The songs on Long Time Coming, Sierra Ferrell’s debut album, encompass a wide array of mid-20th-century styles. However, she leans towards classic country. That’s likely why, despite her official bio’s emphasis on Ferrell’s years traveling the country as a nomadic musician and playing everywhere from truck stops to rolling boxcars to busking on the streets, she ended up settling down in Nashville with a record deal from the rootsy Rounder label. Considering Rounder has spent a lot of its energy in the 21st-century reissuing folk, country, and general Americana from the first half of the 20th-century, Ferrell fits in snugly on their roster.
Ferrell shows off her chops on a handful of tracks that take a run through familiar forms. “Jeremiah” is a plaintive bluegrass song with an upbeat arrangement. Jaunty fiddle, rollicking banjo, and steady acoustic guitar and bass provide the primary backing, while Justin Moses adds the distinctive twang of dobro leads and accents. Ferrell’s lyrics, though, are about the titular character and how he makes many promises to women that he doesn’t seem interested in keeping. The chorus makes a case for empowerment: “She’s gonna put you back on the shelf / She does better by herself.” The song also features an excellent closing coda with a dramatic slowdown that finishes it with a very different feel.
“Give It Time” is a classic cowboy love song, right down to the clip-clopping accompaniment, lush harmonized male backing vocals, and drawling fiddle solos. Ferrell even puts a little more oomph into her West Virginia accent as she admonishes herself to let a broken relationship fade and stop beating herself up about it.
Long Time Coming even includes three different country waltzes, which have varying degrees of impact. “Bells of Every Chapel” is a Broadway musical-style love song with birdsong-like whistling, bouncy guitars, and a powerful vocal delivery from Ferrell. “West Virginia Waltz” might be a little too traditional. Ferrell tries to sell the sad story of her true love who died, but even the presence of Sarah Jarosz on backing harmonies doesn’t liven up the staid songwriting. Album closer “Whispering Waltz” works better, with a spare, open feel, accentuated by Jedd Hughes’ low, slow baritone guitar lines.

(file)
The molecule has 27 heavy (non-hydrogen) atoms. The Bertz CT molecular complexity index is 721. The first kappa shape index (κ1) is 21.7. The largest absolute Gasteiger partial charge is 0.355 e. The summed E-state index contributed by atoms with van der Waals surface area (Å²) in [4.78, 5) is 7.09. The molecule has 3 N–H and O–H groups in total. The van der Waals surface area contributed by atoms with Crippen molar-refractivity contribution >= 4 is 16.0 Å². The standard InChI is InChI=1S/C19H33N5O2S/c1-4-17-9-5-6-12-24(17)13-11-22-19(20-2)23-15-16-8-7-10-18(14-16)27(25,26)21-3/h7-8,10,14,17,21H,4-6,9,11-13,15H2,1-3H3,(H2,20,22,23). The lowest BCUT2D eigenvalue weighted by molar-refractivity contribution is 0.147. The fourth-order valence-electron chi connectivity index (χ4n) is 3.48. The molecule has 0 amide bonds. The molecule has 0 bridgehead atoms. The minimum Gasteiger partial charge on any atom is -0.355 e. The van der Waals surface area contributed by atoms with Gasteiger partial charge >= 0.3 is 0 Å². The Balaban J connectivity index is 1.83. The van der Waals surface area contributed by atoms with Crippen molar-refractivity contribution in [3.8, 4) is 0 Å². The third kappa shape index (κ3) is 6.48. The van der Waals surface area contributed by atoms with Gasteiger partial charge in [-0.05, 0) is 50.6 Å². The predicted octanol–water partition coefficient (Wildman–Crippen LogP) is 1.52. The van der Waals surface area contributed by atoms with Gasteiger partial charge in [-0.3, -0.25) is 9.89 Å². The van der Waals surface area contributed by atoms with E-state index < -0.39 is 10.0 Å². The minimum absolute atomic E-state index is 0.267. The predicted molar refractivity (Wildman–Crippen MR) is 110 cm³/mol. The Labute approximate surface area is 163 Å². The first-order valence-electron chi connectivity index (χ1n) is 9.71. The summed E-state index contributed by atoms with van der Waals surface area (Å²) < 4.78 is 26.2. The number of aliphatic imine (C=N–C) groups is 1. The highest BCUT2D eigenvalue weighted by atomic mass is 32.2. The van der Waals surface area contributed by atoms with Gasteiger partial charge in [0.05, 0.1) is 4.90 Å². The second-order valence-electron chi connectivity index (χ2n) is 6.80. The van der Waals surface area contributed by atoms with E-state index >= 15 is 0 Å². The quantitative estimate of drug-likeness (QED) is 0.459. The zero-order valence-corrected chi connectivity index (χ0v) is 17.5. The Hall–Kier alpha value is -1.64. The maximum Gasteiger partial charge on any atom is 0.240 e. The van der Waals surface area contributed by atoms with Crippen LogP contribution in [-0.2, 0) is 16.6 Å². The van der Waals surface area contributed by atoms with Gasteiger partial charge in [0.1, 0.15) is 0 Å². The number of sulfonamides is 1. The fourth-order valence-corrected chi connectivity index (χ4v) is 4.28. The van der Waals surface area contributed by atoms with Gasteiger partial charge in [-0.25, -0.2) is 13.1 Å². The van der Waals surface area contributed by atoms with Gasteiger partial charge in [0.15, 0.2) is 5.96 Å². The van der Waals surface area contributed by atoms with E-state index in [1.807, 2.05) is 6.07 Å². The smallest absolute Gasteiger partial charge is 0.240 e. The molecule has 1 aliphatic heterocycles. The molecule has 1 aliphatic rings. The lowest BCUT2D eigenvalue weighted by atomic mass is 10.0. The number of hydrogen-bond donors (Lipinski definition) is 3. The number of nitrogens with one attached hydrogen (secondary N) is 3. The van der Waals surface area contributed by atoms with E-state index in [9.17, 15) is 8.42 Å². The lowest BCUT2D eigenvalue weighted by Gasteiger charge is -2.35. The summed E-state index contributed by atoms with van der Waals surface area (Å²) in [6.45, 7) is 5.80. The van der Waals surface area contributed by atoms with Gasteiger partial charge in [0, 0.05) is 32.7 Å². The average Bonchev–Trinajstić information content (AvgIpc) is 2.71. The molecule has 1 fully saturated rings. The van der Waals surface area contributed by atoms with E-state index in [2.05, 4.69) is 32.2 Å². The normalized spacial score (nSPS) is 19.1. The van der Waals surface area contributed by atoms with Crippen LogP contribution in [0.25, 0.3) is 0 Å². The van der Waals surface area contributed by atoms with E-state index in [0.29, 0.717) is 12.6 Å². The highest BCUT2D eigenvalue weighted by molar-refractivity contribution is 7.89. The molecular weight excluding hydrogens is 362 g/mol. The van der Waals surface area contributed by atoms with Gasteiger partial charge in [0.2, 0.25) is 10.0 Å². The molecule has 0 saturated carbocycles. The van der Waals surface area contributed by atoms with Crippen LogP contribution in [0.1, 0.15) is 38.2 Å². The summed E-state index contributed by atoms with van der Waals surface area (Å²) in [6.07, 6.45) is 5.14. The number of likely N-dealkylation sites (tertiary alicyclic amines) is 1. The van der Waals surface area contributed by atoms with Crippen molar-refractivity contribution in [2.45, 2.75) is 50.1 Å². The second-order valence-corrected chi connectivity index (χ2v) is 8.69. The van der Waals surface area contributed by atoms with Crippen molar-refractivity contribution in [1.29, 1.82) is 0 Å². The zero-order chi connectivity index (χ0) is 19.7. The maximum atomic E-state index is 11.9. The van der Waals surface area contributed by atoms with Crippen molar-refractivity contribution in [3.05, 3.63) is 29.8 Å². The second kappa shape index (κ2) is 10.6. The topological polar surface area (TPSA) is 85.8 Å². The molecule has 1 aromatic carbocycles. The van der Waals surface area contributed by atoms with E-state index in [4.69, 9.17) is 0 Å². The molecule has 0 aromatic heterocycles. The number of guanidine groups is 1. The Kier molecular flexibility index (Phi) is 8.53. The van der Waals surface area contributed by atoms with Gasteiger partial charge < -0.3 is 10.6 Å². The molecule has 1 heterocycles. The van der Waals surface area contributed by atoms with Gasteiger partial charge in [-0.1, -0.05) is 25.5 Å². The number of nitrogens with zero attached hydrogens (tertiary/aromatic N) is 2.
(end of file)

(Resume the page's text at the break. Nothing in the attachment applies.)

Ferrell is a little more interesting when she spends time on less familiar musical ground. The opener “The Sea” has a late 1940s/early 1950s jazz-pop feel. It has a wobbly singing saw, hollow body electric guitar, and steel guitar, giving the song watery effects. The minor key adds to the song’s mysterious feel. Ferrell loosens up with her vocals on this one, belting it out at times. The refrain includes the passage, “The waves / The waves / The waves / How they’re putting out my flames / Whooaaaaaaaa / That’s okay, I should be more tame.” That “whoa” is stretched out, silly, and surprising, and it’s one of the album’s most fun moments.
“At the End of the Rainbow” embraces Dixieland jazz, with prominent trombone and clarinet accompanying Ferrell like it was New Orleans in 1920. “Far Away Across the Sea” is an excellent approximation of mid-century Americans interpreting Mexican mariachi. Nylon guitar, woodblock percussion, and trumpets all give the song a great feel. Ferrell’s vocal energy matches the intensity of the rest of her band, making the track one of the album’s liveliest. “Why’d Ya Do It?” uses accordion, Latin percussion, and more hollow body electric guitar for a very effective tango-style track.
As a vocalist, Ferrell is top-notch. Her voice has a lot of body to it and just enough of a twang to make it easy for her to sell this variety of classic styles she’s trying out. As a songwriter, Ferrell is off to a great start. She wrote or co-wrote every track on Long Time Coming and shows a lot of ability to shift through these different genres. Even on a simple ballad like “Made Like That”, she’s able to include a direct quote from “Country Roads, Take Me Home” without it coming off as facile. It probably helps that she’s a West Virginia native herself. This is a strong, assured debut album worth hearing for roots music fans.